Chicken Vesuvio Recipe: Crispy Chicken & Potato Wedges - The Nibble Webzine Of Food Adventures Chicken Vesuvio Recipe: Crispy Chicken & Potato Wedges
 
 
 
 
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Chicken Vesuvio Recipe: Chicken & Potato Wedges For National Potato Month

Who wouldn’t want to dig in to this plate of chicken and roasted potato wedges? You don’t need to know that September is National Potato Month; August 19th is National Potato Day. This is comfort food for every day of the year.

The recipe comes to us from the Chicago restaurant La Scarola (Italian for escarole), specializing in southern Italian food with lots of white wine and fresh tomato sauce.

The restaurant cites illustrious clientele such as Robert De Niro, Johnny Depp, Bill Murray and the Sinatra family. But true connoisseurs are just as illustrious.

Thanks to proprietor Joe Mondelli and chef Armando Vasquez for this Chicken Vesuvio recipe.
 
 
THE HISTORY OF CHICKEN VESUVIO

Chicken Vesuvio, a specialty of Chicago, is an Italian-American dish made from chicken on the bone and wedges of potato, sautéed with garlic, oregano, white wine and olive oil. It’s then baked until the chicken’s skin becomes crisp.

The casserole is often garnished with a few green peas for color; although baby arugula is a lovely touch (instead or with the peas).

In Chicago, one also often finds the technique applied to other foods: Steak Vesuvio, Pork Chops Vesuvio, even Vesuvio potatoes.

While the origins of the dish are not known, it might have been popularized by the Vesuvio Restaurant, which operated at 15 East Wacker Drive, Chicago, in the 1930s. Some food historians have suggested that variants of Chicken Vesuvio can be found among the chicken dishes of the traditional cuisines of southern Italy [source].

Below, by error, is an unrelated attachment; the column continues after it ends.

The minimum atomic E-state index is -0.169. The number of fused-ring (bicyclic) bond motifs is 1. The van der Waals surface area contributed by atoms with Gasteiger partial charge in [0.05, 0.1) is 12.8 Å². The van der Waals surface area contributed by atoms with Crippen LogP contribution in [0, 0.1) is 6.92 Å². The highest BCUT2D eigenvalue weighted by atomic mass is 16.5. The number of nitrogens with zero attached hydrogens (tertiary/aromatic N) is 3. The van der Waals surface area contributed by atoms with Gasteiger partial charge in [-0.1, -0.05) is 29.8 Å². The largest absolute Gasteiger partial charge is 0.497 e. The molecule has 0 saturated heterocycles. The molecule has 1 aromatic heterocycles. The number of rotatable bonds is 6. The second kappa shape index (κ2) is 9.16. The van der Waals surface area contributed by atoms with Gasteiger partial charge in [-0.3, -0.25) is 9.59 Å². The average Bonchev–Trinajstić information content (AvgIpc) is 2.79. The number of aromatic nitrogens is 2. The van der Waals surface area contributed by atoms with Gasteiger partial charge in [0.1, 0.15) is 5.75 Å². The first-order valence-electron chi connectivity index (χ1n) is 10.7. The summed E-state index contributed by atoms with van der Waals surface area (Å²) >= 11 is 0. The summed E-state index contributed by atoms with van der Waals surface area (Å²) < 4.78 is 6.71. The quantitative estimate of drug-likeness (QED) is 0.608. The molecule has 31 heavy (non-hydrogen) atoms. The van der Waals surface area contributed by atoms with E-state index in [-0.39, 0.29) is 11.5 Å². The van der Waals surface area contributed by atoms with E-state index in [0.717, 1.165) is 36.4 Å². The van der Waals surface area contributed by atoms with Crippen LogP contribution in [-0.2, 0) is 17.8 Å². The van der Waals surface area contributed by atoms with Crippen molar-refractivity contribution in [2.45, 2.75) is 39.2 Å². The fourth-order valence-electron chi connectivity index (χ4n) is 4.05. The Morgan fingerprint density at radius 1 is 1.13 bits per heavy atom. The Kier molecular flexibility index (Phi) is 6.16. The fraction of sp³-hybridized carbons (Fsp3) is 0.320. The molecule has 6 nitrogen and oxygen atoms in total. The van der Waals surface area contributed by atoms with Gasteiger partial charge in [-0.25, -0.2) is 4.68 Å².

RECIPE: CHICKEN VESUVIO

This recipe is straight from La Scarola restaurant, and is restaurant-sized: three whole chickens! It’s easy to divide the ingredients by three to make dinner for four.
 
Ingredients

  • 9 large Idaho® russet potatoes (about 10 ounces each), cut into lengthwise wedges
  • 3 whole chickens (4-5 pounds each), cut into pieces
  • 1 tablespoon kosher salt
  • 1 tablespoon ground black pepper
  • 1 tablespoon dried oregano
  • Vegetable and olive oil for frying
  • 3 tablespoons garlic, minced
  • 24 oz chicken stock, lightly salted
  • 1-1/2 cup white wine
  • 1-1/2 cup frozen peas
  • 6 tablespoons cold butter, cut in pieces
  • 3 tablespoons fresh parsley, chopped
  • Optional garnish: baby arugula
  •  
    Preparation

    1. PREHEAT the oven to 400°F. Arrange the potatoes in single layer on one or two sheet pans. Add water to barely cover bottom of the pan. Cover the pan with foil; bake 15 minutes until potatoes are partially cooked. Remove from the oven.

    2. SEASON the chicken with salt, pepper and oregano. Add equal amounts of vegetable oil and olive oil to coat a deep, wide skillet. Heat over medium-high heat. Add the chicken skin side down, leaving space in the pan to add potatoes. Use multiple pans if needed. Brown the chicken on one side, about 10 minutes.

    3. TURN the chicken over; add enough potatoes proportionately to the number of chicken servings in the pan. Cook until the second side of chicken is brown.

    4. ADD the garlic and place the pan(s) in the oven. Bake uncovered for 20 minutes or until the chicken is cooked through (165°F in the center).

    5. RETURN the pan to the stove. Add the stock, wine and peas proportionately to the number of servings in the pan. Bring to a simmer, stirring to scrape up any browned bits. Cook 5 minutes. Gradually add the butter and stir until the sauce is slightly reduced and creamy. Stir in the parsley.
     
     
    > THE HISTORY OF CHICKEN
     
     
    > THE HISTORY OF POTATOES
     
     
    > THE DIFFERENT CUTS OF CHICKEN
     
     
    > THE DIFFERENT TYPES OF POTATOES

     


    [1] Chicken Vesuvio, crispy chicken and potato wedges (photo © Idaho Potato Commission).


    [2] Buy the chicken whole or pre-cut (photo © Good Eggs).


    [3] Russet potatoes (photo © Williams Sonoma).


    [4] Green peas were originally added for a touch of color. You can use fresh or frozen (photo © The Chef’s Garden).

    Baby Arugula
    [5] Baby arugula (photo © Baldor | Facebook).

     

      

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